The BitVec crate is actually very fast in release mode

As my initial tests in debug mode showed a poor performance, I head the feeling that I might be using it wrong. So I created the small test program below, which tests the performance for setting individual bits in a fixed-size 64-bit set. To avoid, that the compiler might fully remove or pre-calculate the code, I used random numbers for the bit positions. Of course, the loop itself and the random number generation took the most time, but the results are still visible. For the BitVec version, I typically get these results in debug and release mode:

# debug mode
$ time cargo run
    Finished dev [unoptimized] target(s) in 0.02s
     Running `target/debug/bitvectest`
Testing crate BitSet
c.len 64
d.len 64
true true

real	0m14.388s
user	0m14.376s
sys	0m0.012s

# release mode
$ time cargo run --release
    Finished release [optimized] target(s) in 0.01s
     Running `target/release/bitvectest`
Testing crate BitSet
c.len 64
d.len 64
true true

real	0m0.168s
user	0m0.148s
sys	0m0.020s

For the version with the custom 64-bit fixed size set I get:

# debug mode
$ time cargo run
    Finished dev [unoptimized] target(s) in 0.01s
     Running `target/debug/bitvectest`
Testing custom bitset
c.len 64
d.len 64
false

real	0m8.314s
user	0m8.306s
sys	0m0.008s

# release mode
$ time cargo run --release
    Finished release [optimized] target(s) in 0.01s
     Running `target/release/bitvectest`
Testing custom bitset
c.len 64
d.len 64
false

real	0m0.169s
user	0m0.149s
sys	0m0.020s

So for release mode, the performance is nearly identical, I even have the impression that the BitVec code runs a bit faster. But for debug mode, the generic BitVec crate seems to have a lot of overhead. I tried already to inspect the assembly code at godbolt.org, but for release mode with LTO I was not able to find the actual code segment.

use rand::Rng;
use bitvec::prelude::*;

const L: u32 = 10_000_000;

fn main() {    
    let mut c: BitArr!(for 64, in u64) = bitarr![u64, Lsb0; 0; 64];
    let mut d = bitarr![u64, Lsb0; 0; 64];
    println!("Testing crate BitSet");
    println!("c.len {}", c.len()); // 64
    println!("d.len {}", d.len()); // 64
    for _i in 0 .. L { 
        let bitnum = rand::thread_rng().gen_range(0..64);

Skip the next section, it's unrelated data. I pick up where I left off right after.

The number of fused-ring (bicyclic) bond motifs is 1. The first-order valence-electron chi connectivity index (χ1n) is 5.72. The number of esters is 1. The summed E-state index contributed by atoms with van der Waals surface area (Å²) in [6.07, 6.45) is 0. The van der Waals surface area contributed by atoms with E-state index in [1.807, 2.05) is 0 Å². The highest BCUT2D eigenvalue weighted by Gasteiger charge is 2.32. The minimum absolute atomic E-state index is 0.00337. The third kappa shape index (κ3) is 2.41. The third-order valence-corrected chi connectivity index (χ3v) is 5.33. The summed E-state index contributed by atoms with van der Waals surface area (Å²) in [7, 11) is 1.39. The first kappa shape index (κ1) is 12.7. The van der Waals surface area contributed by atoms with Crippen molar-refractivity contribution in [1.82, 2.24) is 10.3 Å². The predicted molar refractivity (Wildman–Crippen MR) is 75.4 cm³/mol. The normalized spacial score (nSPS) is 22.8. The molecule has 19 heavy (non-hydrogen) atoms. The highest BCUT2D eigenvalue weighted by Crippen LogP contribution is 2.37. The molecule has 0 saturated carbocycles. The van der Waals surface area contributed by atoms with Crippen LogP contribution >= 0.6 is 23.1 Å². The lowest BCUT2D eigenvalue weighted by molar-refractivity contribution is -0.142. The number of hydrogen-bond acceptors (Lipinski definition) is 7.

c.set(bitnum, true);
        d.set(bitnum / 3, true);
        c.set(bitnum / 5, true);
        d.set(bitnum / 7, true);
    }   
    println!("{} {}", c.any(), d.any());
}


/*
use rand::Rng;
struct BitSet(u64);

impl BitSet {
    fn new() -> Self {
        BitSet(0)
    }
    fn set(&mut self, index: usize) {
        self.0 |= 1 << index;
    }
    fn equals(&self, other: &BitSet) -> bool {
        self.0 == other.0
    }
}

const L: u32 = 10_000_000;

fn main() {
    let mut c: BitSet = BitSet::new();
    let mut d: BitSet = BitSet::new();
    println!("Testing custom bitset");
    println!("c.len 64");
    println!("d.len 64");
    for _i in 0 .. L { 
        let bitnum = rand::thread_rng().gen_range(0..64);
        c.set(bitnum);
        d.set(bitnum / 3);
        c.set(bitnum / 5);
        d.set(bitnum / 7);

    }   
    println!("{}", c.equals(&d));
}
*/

My machine:

Architecture:            x86_64
  CPU op-mode(s):        32-bit, 64-bit
  Address sizes:         48 bits physical, 48 bits virtual
  Byte Order:            Little Endian
CPU(s):                  16
  On-line CPU(s) list:   0-15
Vendor ID:               AuthenticAMD
  Model name:            AMD Ryzen 9 5900HX with Radeon Graphics
    CPU family:          25
    Model:               80
    Thread(s) per core:  2
    Core(s) per socket:  8
$ cat Cargo.toml 
[package]
name = "bitvectest"
version = "0.1.0"
edition = "2021"

# See more keys and their definitions at https://doc.rust-lang.org/cargo/reference/manifest.html

[dependencies]
bitvec = "1"
rand = "0.8.5"
2 Likes

Yes, this is expected. cargo run being 100x slower by default is a very common footgun.

5 Likes